Only nine months have passed since the debut of CLOSLER, a robust, free and open-access medical education website hosted by the Miller Coulson Academy of Clinical Excellence. But already the site has gained a loyal following among clinicians, and the number of people who tap into the online resource is growing by the day – with more than 3,000 subscribers signed up to receive weekly email highlights.
“The engagement we’re seeing in CLOSLER is truly an astounding achievement, exceeding all of our expectations,” says executive editor Scott Wright, director of the Miller Coulson Academy and the Anne G. and G. Thomas Miller Professor of Medicine. “We couldn’t be more excited about the potential of the possible: to make a huge global impact on clinical care around the world.”
Adds managing editor Gretchen Miller, “Since launching last March, we continue to fulfill our ambitious goal of posting fresh content every day that offers perspectives on clinical excellence, and we are building a dynamic Twitter community of medical education learners around the world. We’re off to a very strong start!”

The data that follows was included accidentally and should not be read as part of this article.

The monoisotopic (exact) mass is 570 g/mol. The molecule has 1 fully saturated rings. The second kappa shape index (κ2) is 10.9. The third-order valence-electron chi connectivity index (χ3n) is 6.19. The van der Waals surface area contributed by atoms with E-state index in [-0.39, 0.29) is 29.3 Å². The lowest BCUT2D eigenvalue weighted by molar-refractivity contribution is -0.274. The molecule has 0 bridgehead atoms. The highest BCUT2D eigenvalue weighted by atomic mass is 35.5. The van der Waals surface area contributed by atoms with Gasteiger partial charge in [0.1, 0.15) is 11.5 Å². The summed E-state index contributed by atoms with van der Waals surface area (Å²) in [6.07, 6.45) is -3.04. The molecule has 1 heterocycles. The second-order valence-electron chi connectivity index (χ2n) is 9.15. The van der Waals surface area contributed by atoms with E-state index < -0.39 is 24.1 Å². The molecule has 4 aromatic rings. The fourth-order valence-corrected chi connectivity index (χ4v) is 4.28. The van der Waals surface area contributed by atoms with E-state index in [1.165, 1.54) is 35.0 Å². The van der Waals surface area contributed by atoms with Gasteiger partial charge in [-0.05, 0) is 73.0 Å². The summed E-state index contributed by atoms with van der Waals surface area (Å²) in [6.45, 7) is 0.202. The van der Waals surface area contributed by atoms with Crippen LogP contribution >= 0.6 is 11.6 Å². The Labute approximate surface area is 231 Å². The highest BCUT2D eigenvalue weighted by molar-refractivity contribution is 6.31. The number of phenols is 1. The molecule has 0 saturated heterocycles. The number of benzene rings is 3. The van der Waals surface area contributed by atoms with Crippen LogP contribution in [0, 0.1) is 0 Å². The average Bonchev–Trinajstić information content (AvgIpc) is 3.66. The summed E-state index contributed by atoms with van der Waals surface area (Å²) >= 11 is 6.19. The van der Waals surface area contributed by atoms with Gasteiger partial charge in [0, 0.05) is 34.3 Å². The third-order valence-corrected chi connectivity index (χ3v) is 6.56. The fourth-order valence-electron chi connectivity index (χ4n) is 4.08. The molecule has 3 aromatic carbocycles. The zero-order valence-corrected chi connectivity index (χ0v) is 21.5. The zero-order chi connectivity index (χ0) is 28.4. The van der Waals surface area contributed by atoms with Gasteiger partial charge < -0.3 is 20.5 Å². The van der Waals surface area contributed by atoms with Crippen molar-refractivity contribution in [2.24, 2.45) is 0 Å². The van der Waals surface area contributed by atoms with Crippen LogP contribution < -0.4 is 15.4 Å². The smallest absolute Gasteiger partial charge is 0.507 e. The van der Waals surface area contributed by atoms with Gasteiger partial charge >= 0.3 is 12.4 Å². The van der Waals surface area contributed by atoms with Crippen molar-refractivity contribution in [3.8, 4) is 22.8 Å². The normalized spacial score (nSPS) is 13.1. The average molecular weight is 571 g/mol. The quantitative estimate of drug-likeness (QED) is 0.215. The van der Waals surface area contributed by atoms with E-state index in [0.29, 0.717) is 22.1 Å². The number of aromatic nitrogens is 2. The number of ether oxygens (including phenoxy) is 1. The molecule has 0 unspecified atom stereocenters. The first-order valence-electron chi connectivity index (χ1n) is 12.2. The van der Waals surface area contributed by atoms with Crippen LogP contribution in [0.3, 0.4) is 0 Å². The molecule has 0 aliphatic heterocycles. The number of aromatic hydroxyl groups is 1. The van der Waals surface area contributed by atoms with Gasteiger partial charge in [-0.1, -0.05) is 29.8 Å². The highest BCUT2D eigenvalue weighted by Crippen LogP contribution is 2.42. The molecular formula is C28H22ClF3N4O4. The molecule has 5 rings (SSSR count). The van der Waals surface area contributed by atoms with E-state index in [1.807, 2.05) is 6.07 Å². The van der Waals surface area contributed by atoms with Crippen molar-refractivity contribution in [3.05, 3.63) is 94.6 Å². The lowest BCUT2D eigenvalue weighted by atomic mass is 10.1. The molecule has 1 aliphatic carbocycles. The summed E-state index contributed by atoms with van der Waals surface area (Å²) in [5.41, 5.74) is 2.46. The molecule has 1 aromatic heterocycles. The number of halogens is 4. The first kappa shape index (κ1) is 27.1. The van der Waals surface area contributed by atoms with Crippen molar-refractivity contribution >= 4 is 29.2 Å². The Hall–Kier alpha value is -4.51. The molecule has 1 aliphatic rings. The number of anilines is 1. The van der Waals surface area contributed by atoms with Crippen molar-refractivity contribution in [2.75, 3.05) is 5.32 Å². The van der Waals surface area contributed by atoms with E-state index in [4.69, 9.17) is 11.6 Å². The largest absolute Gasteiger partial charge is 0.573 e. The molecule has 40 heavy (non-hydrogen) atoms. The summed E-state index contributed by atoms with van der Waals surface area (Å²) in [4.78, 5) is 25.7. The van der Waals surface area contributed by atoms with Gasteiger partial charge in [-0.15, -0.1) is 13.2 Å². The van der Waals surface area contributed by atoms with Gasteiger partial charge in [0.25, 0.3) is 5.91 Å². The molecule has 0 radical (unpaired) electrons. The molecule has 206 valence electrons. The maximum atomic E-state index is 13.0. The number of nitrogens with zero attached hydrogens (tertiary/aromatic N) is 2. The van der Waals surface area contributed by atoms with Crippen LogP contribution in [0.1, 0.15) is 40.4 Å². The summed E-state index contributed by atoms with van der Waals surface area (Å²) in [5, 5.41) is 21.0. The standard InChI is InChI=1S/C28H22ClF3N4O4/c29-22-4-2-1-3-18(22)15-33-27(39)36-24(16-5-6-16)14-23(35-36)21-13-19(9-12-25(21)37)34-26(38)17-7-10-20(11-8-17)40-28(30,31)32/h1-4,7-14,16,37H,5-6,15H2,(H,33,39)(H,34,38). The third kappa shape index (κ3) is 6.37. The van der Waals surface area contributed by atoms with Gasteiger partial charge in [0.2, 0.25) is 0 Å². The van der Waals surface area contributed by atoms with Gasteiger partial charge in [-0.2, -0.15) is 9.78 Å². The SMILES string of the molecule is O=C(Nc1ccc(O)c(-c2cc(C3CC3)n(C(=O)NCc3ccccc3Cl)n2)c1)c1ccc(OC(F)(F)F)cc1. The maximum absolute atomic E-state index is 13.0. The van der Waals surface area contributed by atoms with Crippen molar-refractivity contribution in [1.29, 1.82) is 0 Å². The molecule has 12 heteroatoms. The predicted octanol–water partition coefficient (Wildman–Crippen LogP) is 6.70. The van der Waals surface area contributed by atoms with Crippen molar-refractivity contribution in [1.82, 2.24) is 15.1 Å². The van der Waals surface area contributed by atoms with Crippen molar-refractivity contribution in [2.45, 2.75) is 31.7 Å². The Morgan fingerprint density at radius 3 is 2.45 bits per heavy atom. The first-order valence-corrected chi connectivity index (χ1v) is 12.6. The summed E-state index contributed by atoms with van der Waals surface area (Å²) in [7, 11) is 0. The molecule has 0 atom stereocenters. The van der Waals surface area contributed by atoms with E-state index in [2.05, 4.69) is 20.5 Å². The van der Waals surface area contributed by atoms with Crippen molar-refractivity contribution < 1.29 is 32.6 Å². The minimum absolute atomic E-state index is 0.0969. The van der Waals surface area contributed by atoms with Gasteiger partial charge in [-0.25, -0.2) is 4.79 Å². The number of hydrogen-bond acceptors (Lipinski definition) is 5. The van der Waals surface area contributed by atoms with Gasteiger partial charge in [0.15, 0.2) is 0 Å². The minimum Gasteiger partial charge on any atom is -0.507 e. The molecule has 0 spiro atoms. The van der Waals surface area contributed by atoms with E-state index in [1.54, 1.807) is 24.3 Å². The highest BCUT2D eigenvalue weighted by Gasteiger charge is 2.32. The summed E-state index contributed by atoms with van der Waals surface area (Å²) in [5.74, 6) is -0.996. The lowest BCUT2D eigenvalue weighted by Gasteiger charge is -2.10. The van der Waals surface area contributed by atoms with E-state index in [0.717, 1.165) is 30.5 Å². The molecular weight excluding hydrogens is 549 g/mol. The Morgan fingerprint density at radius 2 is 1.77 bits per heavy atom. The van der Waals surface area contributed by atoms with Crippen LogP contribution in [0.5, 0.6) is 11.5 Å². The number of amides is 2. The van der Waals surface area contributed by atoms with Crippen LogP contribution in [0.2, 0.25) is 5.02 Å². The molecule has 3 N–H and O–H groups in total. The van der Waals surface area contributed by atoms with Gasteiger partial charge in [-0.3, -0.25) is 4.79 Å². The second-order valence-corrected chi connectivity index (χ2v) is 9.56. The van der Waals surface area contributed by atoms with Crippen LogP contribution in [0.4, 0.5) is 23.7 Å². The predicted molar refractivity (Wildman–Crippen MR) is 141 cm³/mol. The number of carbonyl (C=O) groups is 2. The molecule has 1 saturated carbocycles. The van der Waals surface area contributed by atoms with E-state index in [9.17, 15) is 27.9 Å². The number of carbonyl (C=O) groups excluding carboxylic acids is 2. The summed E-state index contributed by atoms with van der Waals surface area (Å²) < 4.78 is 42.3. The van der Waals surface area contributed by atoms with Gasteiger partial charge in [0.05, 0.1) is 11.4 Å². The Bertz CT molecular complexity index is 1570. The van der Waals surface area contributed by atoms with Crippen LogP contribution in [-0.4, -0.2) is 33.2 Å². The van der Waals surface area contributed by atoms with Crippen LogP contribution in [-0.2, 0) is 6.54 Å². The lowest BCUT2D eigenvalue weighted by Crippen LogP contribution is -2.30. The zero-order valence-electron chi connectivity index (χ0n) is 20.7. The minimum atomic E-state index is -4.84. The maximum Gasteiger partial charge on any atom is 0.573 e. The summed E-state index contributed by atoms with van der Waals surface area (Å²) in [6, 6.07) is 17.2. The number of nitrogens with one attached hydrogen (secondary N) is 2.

The CLOSLER team posts compelling two- and three-minute reads written by Miller Coulson scholars and other doctors. Among the pearls: Hopkins
psychiatrist Angela Guarda, for example, writes movingly about the importance of believing in recovery for all – inspired by an unforgettable experience she had with a young patient with an eating disorder. And hemato-oncologist Satish Shanbhag shares insights about developing empathy for patients “by visualizing ourselves as an extension of the patient’s family.”
“In less than a year, CLOSLER has taken off and engaged healthcare providers around the world.” – Psychiatrist Margaret Chisolm, a Miller Coulson Academy scholar and website planner
Most recently, the CLOSLER team has looked to social media to reach new audiences, cultivating a Twitter community composed of more than 1,700 health care providers from around the globe.
And over the summer, CLOSLER launched a YouTube channel, which now features short, three-minute video interviews with Miller Coulson scholars, who share their wisdom on a variety of topics. Psychiatrist Susan Lehmann, for example, tells how learning to play the piano has made her adept at listening to patients and maintaining eye contact while taking notes. And neurologist Raf Llinas shares thoughts about using humor as an effective teaching tool.
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